Shooting Yourself In The Foot

I’ve seen a number of postings on a variety of weblogs about the latest craptastic idea that is infesting the collective brain cell of the RIAA.  I’m not likely to download music, and I’m even less likely to run some unknown EXE file like “SILENCE” that RIAA is working on (this one will erase all the music files on a computer).

If something like this were to somehow get onto my system, I’d be extremely pissed.  Why?  Because all of my music files were fully paid for by me (all 4736 of them).  I’ve only ever downloaded one song from an MP3 site, and the only reason I did it was that I was a fan of that band and I wanted their new single which wasn’t yet available to purchase.  I had the CD preordered, so it wasn’t like they were losing a sale.

I understand their worry about widespread downloading.  However, I’m strongly of the opinion that a little private sharing actually helps music sales, at least among people like me.  But the RIAA’s heavy-handed tactics are in serious danger of alienating the people like me, who are their serious customers.  I currently own 366 CDs, and I buy 20 to 30 per year.  But I do have to admit that I’m tired of getting CDs just for a couple of songs.  What I want is an online service that lets me buy the songs I like (which is why I’m watching the Apple offering, although it’ll have to come to the PC before I have anything to do with it—and it’d be preferable for me if they had a Linux client, although I can live without it).  However, it must be unencumbered by silly DRM schemes.  I’m perfectly willing to pay for my music, but I am most decidedly not willing to pay for the priviledge of being treated as a potential criminal.

If they’d put together a service where I could get high-quality MP3s (or any other open format)  that I could use as I see fit (i.e. on my computer, in the truck’s MP3 player, etc), I might actually buy more music.  As an example, there are a number of pieces on SomaFM’s Secret Agent Lounge stream that I’d buy if they were available individually.  But I am not as inclined to buy a whole CD from these artists, as I haven’t heard of most of them before.  However, I would be inclined to purchase a few of their other songs to try them out.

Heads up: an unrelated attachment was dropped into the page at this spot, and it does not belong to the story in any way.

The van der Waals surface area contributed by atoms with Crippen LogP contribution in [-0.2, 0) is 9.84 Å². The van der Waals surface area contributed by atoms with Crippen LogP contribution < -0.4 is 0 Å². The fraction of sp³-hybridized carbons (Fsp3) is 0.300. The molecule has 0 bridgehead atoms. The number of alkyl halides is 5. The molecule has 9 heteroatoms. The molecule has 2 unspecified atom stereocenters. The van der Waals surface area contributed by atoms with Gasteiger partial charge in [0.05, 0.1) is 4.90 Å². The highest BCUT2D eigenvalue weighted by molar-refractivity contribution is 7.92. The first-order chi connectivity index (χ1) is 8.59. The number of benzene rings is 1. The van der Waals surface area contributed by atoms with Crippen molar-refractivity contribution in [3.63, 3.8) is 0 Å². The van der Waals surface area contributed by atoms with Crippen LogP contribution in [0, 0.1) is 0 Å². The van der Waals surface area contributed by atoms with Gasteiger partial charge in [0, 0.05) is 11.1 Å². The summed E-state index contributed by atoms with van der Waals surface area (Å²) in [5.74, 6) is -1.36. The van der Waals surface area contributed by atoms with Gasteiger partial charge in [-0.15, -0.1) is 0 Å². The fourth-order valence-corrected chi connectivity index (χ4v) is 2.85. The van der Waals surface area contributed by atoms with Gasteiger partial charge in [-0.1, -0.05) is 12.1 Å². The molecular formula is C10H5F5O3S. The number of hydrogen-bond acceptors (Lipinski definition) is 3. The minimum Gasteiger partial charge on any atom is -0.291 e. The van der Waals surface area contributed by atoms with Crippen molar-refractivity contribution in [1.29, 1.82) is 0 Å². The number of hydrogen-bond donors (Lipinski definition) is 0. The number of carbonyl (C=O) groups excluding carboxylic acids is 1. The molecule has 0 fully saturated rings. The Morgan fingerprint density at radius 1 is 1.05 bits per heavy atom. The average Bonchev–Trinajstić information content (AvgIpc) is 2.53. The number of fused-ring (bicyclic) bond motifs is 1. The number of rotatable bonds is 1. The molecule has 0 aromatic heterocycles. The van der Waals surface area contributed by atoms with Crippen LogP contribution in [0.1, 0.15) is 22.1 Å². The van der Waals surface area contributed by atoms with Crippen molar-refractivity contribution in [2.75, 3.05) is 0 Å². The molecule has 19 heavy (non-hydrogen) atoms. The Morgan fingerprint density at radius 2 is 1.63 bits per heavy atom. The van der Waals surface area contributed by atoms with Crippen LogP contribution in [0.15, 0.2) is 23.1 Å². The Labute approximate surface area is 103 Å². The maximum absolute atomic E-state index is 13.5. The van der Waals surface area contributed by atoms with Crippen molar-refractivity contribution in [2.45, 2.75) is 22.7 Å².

Of course, the RIAA is going to have to be dragged kicking and screaming into this model, because it means they won’t be able to pass off a bunch of crap mixed in with a few good songs and charge $15 to $17 for it.  It means that the end-user (I hate the word ‘consumer’) will get to pick and choose based on their tastes.  Ultimately, it may have the potential to make the music industry stronger, but only if the music industry gets ahead of the curve.  If they fight too much, they will lose their core customers through alienation.

Electronic distribution of music is a train that is leaving the the station.  The RIAA has a choice: be on the train or under it.


  1. Jeff Medcalf says:

    I really like Apple’s service.  It’s easier than LimeWire, cheaper than buying random albums to check out an artist, and at least some money theoretically gets back to the artists.  (Actually, it’s too easy, and I fear what my invoices will end up looking like.  This will probably double my spending on music.)

    The DRM doesn’t bother me, because it’s terribly reasonable.  I can play the songs on three computers, and if I take it to a fourth, I just type in my password, and that computer can now play it (with one of the others dropping off).  I can burn the song to CD as many times as I want, and I could then re-rip that as an MP3 if I wanted to (since it burns an audio CD, and the AAC quality is higher than MP3, so no sound loss).  In fact, as far as I can tell, the DRM is so weak that it had to be there just to assuage the music companies’ insecurities, because it doesn’t impose any real restrictions on me that I can tell.

  2. Interesting.  What I’d really like to see then is a car MP3 player that can also play AAC.  Right now I have an MP3 player that can read MP3s (and WMAs) from CD-Rs or CD-RWs.  Of course, it sounds like some sort of authorization is required, so that might make it difficult (although I think there may be ways to make it work).